Wednesday, March 7, 2007

Comfort Level Inventory



Here’s a Comfort Level Inventory exercise you might be interested in doing, just to lay the foundation as you go forward to determine your marketing and promotional strengths and begin to lay a core strategy around them.

Below is a list of as many marketing and promotional activities as I could come up with. (Feel free to add more in the comments if you think of any!) Now, take a piece of paper and make four columns and label them:

Feels Comfortable
Could Get Used to It
Definitely Uncomfortable
Cold Day In Hell

Now take a moment and place all of the promotional and marketing activities listed below into one of those columns.

Radio interviews – in studio
Radio interviews – by phone hook up
One on one interviews
Interviews via email
TV appearances – local
TV appearances – National
Targeted Postcard mailings (schools, libraries, booksellers)
Targeted Press Release mailings (local media)
School Visits – individual classrooms
School Visits – assemblies
Readings
Book Fairs
Attending Conferences
Speaking at Conferences
Workshops
Conference Panels
Book Festivals
Author Spotlight at local SCBWI Writer’s Day
Speaking in front of local teachers’ group
Book signings
Book launch party
Drive By signings at bookstores (basically signing shelf stock the store has on hand)
Website
Message Boards
Online Forum participation
Blogs
Newsletters
Targeted emailings

When you’ve done that, tear the sheet in half and put the Definitely Uncomfortable and Cold Day In Hell columns away. You’re not even going to think about them right now. They’re off you’re radar for the time being, possibly even permanently. (The only exception to this would be if you have nothing in those first two columns. If that’s the case then you need to go back and try again, this time picking the three least terrifying items on the list.)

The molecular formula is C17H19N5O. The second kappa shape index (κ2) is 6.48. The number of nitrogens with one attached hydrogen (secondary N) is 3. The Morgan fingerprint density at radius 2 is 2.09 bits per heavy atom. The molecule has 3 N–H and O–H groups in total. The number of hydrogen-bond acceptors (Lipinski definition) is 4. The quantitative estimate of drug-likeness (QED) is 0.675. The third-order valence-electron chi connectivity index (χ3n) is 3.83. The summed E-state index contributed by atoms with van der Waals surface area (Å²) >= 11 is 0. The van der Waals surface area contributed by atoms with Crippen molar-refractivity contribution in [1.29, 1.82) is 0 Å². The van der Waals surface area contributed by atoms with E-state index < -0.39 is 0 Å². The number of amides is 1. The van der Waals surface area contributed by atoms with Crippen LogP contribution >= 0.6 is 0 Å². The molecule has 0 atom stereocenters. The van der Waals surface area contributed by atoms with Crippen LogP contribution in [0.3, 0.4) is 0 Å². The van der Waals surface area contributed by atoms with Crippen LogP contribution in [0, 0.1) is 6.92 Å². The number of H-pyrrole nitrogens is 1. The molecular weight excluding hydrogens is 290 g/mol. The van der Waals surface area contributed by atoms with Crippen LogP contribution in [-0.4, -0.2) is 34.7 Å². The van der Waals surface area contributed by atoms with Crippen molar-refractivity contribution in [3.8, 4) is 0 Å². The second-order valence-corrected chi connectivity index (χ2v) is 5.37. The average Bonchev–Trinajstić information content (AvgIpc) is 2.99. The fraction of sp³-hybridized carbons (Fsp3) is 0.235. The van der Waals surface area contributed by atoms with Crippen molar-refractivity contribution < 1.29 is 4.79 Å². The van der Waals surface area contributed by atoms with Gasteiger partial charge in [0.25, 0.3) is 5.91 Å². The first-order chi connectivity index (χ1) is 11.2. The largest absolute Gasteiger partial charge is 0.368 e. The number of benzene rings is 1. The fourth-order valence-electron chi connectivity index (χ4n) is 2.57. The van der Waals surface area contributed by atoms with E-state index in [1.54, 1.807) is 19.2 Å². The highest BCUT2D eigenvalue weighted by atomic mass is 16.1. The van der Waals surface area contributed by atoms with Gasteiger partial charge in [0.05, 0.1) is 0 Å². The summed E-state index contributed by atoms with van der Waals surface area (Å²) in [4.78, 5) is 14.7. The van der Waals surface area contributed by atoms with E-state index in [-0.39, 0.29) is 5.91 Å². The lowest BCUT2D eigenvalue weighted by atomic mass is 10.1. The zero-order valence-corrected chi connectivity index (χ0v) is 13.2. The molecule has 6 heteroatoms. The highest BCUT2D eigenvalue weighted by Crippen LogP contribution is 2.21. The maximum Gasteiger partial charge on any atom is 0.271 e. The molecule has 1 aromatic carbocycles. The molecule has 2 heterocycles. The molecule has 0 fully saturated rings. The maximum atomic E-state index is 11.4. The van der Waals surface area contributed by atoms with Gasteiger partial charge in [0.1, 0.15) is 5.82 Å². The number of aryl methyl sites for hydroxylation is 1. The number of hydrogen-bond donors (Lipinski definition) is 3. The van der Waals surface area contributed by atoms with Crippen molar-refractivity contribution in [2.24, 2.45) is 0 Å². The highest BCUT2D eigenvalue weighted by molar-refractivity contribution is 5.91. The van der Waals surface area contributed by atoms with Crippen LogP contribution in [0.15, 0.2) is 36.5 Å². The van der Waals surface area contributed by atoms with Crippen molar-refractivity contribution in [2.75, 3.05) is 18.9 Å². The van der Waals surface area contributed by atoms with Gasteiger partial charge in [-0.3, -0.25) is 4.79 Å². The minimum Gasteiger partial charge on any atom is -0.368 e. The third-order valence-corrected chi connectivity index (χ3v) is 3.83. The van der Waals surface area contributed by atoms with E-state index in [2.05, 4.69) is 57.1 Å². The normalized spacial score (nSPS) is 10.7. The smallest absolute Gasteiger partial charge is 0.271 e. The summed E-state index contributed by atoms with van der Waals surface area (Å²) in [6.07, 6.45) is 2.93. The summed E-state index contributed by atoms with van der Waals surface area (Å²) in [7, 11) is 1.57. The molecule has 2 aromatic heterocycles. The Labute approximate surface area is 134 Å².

The two columns you have left will be your core promotional focus, and doesn’t that feel more doable? Let alone comfortable? It will also be a much more efficient investment of your energies, concentrating on the things you feel confident about.

Because the truth is, very few writers will have the time, resources, and energy to do all of the things on that master list. Therefore it only makes sense to prioritize and concentrate on the items that are inside your comfort zone.

8 comments:

Anonymous said...

It's funny you mention the phrase "comfort zone." It has been my goal to step a little bit more out of my comfort zone with each writing conference, however, I think I'm reaching the level where I'd rather chew on nails. I love your category of a "cold day in hell!" That's pretty much how I feel about it. Maybe I could just sell my manuscript to an already established author who likes the limelight, and I'm certain he or she would be much better at promoting it than me.

Okay, no, that's not what I want. I want a magic potion . . .

All kidding aside, I will do this exercise. Thank you.

Kimberly Lynn

Mary Hershey said...

I love this exercise Robin has posted! We all need to remember to honor the creatures that we are. Zebras cAN ride subways, but is it really a good idea? Better to find the means and venue more suited to them, and let them shine in all their striped glory.

We really would love to hear from any of you that want to share what your remaining half of the sheet looks like!

Best,
Mary Hershey

Liz in Ink said...

I love how bite-sized you make things here! Thanks...